It's more like they were making a game like Fahrenheit and decided to do it with as impressive graphics as they could. Not that it matters since you're not impressed by them anyway.

Heavy Rain [split topic]
« Reply #19 on: February 09, 2010, 12:01:03 PM »
It's more like they were making a game like Fahrenheit and decided to do it with as impressive graphics as they could. Not that it matters since you're not impressed by them anyway.

Ah, well I've never played Fahrenheit. Do you find the Heavy Rain graphics impressive, by the way?

Still Not George

  • Sarcastic arsehole
    • Numbers and Lights - My Blog
Heavy Rain [split topic]
« Reply #20 on: February 09, 2010, 12:23:45 PM »
Ah, well I've never played Fahrenheit.
*nods* I figured that from last page.

Viero - don't feel confused, Farenheit is basically gaming Marmite. Either it's the best attempt at a genuine game/movie crossover ever made, or it's a confusing mess of QTEs, and there doesn't appear to be a middle ground.

chand

  • "like Louise Mensch but with a sexy beard"
    • https://twitter.com/RopesToInfinity
Heavy Rain [split topic]
« Reply #21 on: February 09, 2010, 01:15:17 PM »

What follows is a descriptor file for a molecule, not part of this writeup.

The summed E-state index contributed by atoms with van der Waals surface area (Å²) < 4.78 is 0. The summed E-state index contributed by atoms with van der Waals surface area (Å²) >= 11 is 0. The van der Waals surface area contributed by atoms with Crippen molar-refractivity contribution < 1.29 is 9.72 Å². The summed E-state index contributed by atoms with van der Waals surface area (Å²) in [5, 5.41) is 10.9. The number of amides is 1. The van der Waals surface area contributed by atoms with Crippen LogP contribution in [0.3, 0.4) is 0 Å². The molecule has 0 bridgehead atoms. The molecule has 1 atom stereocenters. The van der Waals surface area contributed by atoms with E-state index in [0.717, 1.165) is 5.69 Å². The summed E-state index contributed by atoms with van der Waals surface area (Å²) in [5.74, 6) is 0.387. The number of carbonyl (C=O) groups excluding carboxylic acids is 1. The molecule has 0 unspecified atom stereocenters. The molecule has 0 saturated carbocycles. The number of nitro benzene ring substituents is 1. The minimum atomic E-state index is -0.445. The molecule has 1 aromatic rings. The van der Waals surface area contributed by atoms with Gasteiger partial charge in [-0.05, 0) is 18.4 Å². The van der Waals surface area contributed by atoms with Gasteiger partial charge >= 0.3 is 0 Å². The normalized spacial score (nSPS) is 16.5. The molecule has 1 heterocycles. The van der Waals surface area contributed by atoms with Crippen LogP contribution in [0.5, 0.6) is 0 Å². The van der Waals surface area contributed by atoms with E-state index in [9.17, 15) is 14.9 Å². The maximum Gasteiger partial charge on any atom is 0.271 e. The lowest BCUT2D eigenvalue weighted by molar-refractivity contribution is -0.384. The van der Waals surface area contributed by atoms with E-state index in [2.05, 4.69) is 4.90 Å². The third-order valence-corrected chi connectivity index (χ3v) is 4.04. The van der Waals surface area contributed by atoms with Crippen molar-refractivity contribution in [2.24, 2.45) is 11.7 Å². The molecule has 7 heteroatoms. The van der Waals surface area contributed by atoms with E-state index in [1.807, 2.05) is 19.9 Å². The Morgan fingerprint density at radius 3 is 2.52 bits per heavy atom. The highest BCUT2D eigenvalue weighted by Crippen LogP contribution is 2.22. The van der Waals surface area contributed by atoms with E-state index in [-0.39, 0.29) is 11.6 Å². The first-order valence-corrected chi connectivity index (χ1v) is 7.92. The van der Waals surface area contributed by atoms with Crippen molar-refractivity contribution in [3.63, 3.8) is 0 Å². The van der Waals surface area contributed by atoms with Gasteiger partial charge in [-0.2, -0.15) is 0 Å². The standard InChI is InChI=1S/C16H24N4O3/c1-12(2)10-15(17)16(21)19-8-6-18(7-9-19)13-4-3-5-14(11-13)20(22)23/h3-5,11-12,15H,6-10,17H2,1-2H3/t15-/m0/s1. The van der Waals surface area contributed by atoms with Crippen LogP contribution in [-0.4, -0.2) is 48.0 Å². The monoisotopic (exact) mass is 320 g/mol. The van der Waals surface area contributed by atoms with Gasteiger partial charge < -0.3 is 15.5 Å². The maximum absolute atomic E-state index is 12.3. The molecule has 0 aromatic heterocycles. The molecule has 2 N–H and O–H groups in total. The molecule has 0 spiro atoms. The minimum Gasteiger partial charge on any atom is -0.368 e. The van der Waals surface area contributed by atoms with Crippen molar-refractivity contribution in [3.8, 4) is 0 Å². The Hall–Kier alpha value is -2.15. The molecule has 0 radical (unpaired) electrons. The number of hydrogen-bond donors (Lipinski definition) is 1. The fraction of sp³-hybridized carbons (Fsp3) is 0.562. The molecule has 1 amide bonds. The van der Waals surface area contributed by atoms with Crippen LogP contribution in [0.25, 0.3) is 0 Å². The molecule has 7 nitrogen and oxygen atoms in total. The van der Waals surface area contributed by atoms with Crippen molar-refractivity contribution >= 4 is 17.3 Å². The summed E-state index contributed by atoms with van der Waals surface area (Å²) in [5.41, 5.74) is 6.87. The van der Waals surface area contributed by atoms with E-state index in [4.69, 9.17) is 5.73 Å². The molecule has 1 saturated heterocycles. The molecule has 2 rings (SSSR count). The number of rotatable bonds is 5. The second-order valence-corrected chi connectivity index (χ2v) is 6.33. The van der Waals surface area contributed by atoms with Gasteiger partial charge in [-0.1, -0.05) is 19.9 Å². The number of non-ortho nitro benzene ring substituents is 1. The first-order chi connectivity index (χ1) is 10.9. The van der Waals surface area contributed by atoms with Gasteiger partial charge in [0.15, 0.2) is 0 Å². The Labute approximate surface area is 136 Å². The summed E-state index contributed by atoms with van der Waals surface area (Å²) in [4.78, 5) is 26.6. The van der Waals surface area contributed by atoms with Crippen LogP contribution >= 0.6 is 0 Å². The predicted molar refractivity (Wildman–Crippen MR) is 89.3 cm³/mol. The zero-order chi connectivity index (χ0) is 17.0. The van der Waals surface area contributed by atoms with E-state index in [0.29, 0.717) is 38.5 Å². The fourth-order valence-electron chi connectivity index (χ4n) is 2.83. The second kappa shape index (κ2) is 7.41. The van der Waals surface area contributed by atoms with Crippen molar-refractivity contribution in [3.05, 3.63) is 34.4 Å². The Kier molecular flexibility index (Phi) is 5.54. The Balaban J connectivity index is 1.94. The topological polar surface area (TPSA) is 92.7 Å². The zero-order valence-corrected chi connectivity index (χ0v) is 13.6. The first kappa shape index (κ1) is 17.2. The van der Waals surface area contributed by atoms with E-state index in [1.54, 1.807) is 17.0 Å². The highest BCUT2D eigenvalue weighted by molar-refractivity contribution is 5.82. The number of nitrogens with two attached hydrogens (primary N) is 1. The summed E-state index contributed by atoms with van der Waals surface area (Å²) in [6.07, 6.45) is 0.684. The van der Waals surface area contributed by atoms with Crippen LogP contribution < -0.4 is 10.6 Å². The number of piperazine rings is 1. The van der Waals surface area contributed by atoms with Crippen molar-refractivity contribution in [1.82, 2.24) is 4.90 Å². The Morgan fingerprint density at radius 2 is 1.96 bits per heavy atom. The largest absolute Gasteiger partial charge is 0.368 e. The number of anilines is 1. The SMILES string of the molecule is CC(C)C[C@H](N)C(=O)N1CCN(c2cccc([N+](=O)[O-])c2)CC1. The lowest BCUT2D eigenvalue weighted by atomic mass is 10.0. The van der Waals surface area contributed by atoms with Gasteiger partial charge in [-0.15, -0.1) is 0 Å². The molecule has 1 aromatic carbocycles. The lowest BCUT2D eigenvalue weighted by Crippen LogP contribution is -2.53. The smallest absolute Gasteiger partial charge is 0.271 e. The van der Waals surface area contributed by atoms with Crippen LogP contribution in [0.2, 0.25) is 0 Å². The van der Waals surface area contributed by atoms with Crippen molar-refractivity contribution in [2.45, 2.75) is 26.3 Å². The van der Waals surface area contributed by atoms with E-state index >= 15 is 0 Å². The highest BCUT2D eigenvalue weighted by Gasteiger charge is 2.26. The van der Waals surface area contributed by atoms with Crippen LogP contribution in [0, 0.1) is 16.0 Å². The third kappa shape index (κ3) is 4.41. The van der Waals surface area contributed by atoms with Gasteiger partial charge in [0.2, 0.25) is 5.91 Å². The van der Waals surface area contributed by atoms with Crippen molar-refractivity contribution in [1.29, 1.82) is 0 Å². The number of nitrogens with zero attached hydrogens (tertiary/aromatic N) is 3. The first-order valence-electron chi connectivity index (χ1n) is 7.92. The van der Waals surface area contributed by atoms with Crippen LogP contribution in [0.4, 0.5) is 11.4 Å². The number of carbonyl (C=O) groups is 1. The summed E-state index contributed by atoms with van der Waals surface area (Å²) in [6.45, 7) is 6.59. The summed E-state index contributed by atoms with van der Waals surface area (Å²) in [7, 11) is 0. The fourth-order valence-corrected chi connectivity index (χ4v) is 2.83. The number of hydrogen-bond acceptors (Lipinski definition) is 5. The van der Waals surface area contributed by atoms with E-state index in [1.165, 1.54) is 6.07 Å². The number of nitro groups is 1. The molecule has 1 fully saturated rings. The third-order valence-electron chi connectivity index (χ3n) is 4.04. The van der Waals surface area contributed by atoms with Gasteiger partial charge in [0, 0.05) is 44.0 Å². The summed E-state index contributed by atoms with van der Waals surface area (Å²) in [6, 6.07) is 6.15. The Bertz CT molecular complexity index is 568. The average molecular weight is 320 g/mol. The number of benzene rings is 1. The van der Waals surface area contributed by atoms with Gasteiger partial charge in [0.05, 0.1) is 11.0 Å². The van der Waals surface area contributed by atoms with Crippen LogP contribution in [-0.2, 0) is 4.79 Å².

Ah, well I've never played Fahrenheit. Do you find the Heavy Rain graphics impressive, by the way?

Fahrenheit was basically the same sort of game, but of an earlier generation.

I thought the graphics were impressive, yes, certainly good enough for what it's trying to do.

Heavy Rain [split topic]
« Reply #22 on: February 09, 2010, 01:19:54 PM »
I thought the graphics were impressive, yes, certainly good enough for what it's trying to do.

Yes - I don't have any complaints about them - it's just that they didn't seem to be anything wildly special.

So to those of you who did play and liked Fahrenheit - are the Dragon's Lair / 7th Guest comparisons unjust, or is it just that you liked those games too?

HappyTree

  • Diz <3
Heavy Rain [split topic]
« Reply #23 on: February 09, 2010, 01:34:24 PM »
I don't remember F being particularly lacking in gameplay. But then I like games that tell you a story and let you fiddle about a bit. I also used to like the "Choose Your Own Adventure" books when a child.

Still Not George

  • Sarcastic arsehole
    • Numbers and Lights - My Blog